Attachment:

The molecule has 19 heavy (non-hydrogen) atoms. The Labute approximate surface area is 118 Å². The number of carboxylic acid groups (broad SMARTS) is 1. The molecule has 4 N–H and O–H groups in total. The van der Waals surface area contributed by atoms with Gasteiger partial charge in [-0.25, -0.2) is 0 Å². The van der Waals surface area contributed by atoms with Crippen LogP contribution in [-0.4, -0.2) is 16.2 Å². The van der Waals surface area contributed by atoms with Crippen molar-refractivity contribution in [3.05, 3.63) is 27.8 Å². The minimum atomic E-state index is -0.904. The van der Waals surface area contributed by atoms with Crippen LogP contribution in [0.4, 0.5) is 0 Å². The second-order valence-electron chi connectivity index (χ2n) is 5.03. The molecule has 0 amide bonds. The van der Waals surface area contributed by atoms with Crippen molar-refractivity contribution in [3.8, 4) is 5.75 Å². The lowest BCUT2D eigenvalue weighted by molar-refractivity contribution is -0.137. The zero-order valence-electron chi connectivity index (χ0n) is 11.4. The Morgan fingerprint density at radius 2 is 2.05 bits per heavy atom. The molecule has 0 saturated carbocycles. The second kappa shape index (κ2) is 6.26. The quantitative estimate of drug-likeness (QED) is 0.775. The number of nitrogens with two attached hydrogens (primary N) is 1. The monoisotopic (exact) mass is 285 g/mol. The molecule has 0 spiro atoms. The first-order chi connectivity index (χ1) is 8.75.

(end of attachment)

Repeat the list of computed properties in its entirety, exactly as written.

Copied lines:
The molecule has 19 heavy (non-hydrogen) atoms. The Labute approximate surface area is 118 Å². The number of carboxylic acid groups (broad SMARTS) is 1. The molecule has 4 N–H and O–H groups in total. The van der Waals surface area contributed by atoms with Gasteiger partial charge in [-0.25, -0.2) is 0 Å². The van der Waals surface area contributed by atoms with Crippen LogP contribution in [-0.4, -0.2) is 16.2 Å². The van der Waals surface area contributed by atoms with Crippen molar-refractivity contribution in [3.05, 3.63) is 27.8 Å². The minimum atomic E-state index is -0.904. The van der Waals surface area contributed by atoms with Crippen LogP contribution in [0.4, 0.5) is 0 Å². The second-order valence-electron chi connectivity index (χ2n) is 5.03. The molecule has 0 amide bonds. The van der Waals surface area contributed by atoms with Crippen molar-refractivity contribution in [3.8, 4) is 5.75 Å². The lowest BCUT2D eigenvalue weighted by molar-refractivity contribution is -0.137. The zero-order valence-electron chi connectivity index (χ0n) is 11.4. The Morgan fingerprint density at radius 2 is 2.05 bits per heavy atom. The molecule has 0 saturated carbocycles. The second kappa shape index (κ2) is 6.26. The quantitative estimate of drug-likeness (QED) is 0.775. The number of nitrogens with two attached hydrogens (primary N) is 1. The monoisotopic (exact) mass is 285 g/mol. The molecule has 0 spiro atoms. The first-order chi connectivity index (χ1) is 8.75.